The announcement of the National Living Wage was the George Osborne’s Mortal Kombat moment – at the end of a bout in the classic game, the voiceover declares “Finish him!” and the victorious player deals the killing blow. The Chancellor swung, and the Opposition crumbled. It was great theatre, and even better politics – Tory MPs roared while Labour scrabbled to revise Harriet Harman’s response (unsuccessfully – she opened with a scripted line that the Chancellor offered nothing for low-paid workers).
As Paul observed yesterday, this was Osborne in full Disraeli mode – every change, every announcement and every tweak is artfully tuned to cause the most exquisite pain to the other side. There can be little doubt that on that measure he succeeded.
But was it good policy? Or good economics?
A rampaging Chancellor at the height of his powers – and clearly aiming to become the next Prime Minister – is a fearsome creature. People don’t necessarily like to rock the boat, for fear of seeming to spoil the moment of triumph. And yet over the last two and a half days a backlash of sorts has developed on the National Living Wage.
Let’s leave aside Labour’s criticisms – they have to be seen to make a criticism of one sort or another, so they will take any argument they can find. Rather, look at the voices on the Right expressing concern about the measure. On Wednesday, the Adam Smith institute and the Institute of Economic Affairs objected in very clear terms. Yesterday, the IEA’s Ryan Bourne took to the Telegraph to pick apart what he called an “intellectually bankrupt” policy. Today they are joined by Allister Heath and Fraser Nelson, both of whom take a typically fact-based approach to building their case. The Financial Times – not, despite its City brand, always the home of the red-in-tooth-and-claw free market right – devoted its leader column this morning to expressing concerns about the plan.
There is no scientific method to gauge the oft-complex private opinion of the Tory backbenches, but there are certainly mutterings behind the scenes that this may not be all that it is cracked up to be. The impact of Osborne’s rejection of Brown’s failed tax credits scheme clearly needed to be softened in some way, but there are reasonable questions to ask whether super-charging another Labour project, the National Minimum Wage, was the right way to do it, or whether it lends the left-wing campaigners who championed a Living Wage a new authority to sit in judgement on the Chancellor’s wage decisions. There are also attendant risks in a Chancellor bypassing the Low Pay Commission to decide pay levels himself – namely, that you can win plaudits when you raise it, but you no longer have anywhere to hide if you or your successors are unwilling to do so in future. If, God forbid, another economic crisis was to strike, would Osborne have the political freedom to take the necessary action to save low-paid jobs by cutting the Living Wage? I doubt it – and jobs would be lost as a result.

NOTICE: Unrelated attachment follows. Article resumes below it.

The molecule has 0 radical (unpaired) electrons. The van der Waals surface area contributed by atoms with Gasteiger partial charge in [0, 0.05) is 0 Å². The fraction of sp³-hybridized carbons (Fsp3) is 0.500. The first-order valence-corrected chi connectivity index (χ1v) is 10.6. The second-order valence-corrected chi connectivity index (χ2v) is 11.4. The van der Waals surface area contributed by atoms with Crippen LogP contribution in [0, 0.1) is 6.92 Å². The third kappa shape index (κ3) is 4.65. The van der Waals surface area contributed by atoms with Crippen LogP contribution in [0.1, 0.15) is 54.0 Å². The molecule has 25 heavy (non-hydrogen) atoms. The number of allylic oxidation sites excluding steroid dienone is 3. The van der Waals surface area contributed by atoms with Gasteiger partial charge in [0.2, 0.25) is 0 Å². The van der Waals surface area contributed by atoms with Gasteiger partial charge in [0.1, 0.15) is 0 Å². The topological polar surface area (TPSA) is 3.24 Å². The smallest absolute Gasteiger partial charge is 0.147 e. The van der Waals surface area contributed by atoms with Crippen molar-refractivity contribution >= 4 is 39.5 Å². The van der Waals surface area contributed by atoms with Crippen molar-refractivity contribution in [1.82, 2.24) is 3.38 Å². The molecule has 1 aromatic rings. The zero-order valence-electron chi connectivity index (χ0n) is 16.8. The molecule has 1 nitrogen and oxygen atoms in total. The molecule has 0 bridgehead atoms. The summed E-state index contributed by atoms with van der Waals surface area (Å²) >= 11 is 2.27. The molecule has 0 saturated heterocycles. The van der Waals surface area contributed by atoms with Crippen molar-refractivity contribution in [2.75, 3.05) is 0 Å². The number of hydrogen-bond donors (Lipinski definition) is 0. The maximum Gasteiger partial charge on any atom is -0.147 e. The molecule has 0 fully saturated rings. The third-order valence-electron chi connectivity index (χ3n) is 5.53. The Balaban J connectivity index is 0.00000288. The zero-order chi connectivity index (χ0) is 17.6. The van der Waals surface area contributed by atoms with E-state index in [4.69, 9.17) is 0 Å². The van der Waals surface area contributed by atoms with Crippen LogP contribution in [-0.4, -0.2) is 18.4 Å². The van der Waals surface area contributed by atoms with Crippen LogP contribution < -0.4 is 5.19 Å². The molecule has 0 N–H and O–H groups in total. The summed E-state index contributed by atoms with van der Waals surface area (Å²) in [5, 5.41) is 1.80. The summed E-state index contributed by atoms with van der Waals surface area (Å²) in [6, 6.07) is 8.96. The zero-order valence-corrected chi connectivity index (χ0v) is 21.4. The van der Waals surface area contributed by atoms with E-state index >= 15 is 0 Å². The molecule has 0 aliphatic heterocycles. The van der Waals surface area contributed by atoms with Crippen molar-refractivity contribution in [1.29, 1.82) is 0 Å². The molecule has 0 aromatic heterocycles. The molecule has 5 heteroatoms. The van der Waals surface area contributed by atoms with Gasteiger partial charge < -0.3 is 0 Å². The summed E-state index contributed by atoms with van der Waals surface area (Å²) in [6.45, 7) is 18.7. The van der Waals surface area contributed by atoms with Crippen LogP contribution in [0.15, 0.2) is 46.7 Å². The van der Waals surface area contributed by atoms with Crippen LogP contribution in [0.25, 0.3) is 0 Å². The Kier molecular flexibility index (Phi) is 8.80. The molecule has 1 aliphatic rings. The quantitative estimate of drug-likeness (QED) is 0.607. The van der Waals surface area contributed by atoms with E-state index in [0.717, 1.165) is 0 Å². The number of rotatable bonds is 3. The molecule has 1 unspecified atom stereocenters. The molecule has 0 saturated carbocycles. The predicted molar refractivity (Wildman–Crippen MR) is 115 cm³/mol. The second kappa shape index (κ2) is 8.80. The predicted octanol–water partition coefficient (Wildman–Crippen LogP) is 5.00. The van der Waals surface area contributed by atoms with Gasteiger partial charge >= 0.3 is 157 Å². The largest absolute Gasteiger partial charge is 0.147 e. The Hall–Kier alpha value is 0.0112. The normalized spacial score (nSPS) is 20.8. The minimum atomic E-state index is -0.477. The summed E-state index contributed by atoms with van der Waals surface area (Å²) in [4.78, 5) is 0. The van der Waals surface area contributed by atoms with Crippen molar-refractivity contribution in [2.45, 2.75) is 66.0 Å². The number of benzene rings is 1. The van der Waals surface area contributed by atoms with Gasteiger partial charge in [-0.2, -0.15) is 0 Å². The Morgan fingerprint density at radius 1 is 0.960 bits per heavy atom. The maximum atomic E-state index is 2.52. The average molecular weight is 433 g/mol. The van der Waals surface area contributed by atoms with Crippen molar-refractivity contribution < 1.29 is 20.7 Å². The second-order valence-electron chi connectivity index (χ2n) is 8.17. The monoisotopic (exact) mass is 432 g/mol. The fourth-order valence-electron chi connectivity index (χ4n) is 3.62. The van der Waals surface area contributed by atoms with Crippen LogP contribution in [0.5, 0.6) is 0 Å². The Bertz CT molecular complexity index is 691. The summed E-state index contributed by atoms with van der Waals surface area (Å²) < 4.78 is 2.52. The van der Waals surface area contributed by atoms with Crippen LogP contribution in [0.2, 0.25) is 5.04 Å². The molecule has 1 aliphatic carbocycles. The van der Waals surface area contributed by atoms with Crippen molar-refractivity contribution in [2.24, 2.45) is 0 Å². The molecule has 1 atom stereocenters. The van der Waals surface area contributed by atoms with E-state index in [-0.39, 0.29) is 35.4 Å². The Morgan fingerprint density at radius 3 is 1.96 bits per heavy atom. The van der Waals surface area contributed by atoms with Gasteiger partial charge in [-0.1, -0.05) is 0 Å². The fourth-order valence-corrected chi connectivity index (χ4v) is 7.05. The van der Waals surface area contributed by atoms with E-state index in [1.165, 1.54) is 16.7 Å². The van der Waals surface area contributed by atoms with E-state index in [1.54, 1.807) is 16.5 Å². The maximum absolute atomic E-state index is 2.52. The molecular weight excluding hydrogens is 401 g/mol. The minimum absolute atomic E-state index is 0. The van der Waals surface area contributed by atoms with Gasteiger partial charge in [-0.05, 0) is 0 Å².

While they are happy about a range of strong announcements in the Budget (not least the moves on Inheritance Tax, defence spending and raising tax thresholds), more than a few Conservatives fear that the cost of this particular policy later on may come to outweigh the benefits the Government felt in Thursday’s headlines – and an eye for the long term is as much a core principle of our party as stuffing the Opposition. As Walpole, one of Osborne’s predecessors, put it, “they now ring the bells, but they soon will wring their hands.”
For ConservativeHome’s part, our view is that higher wages are clearly desirable, but there are other, better ways to secure them. Cutting taxes on employers who choose to pay the Living Wage would be a practical alternative, and would directly shift the responsibility for providing a decent income from the state to employers.
Stealing the Opposition’s clothes is a traditional Tory hobby – politically, it can work wonders. But while the initial prank can succeed, that doesn’t necessarily mean the outfit you end up wearing either fits well or suits you.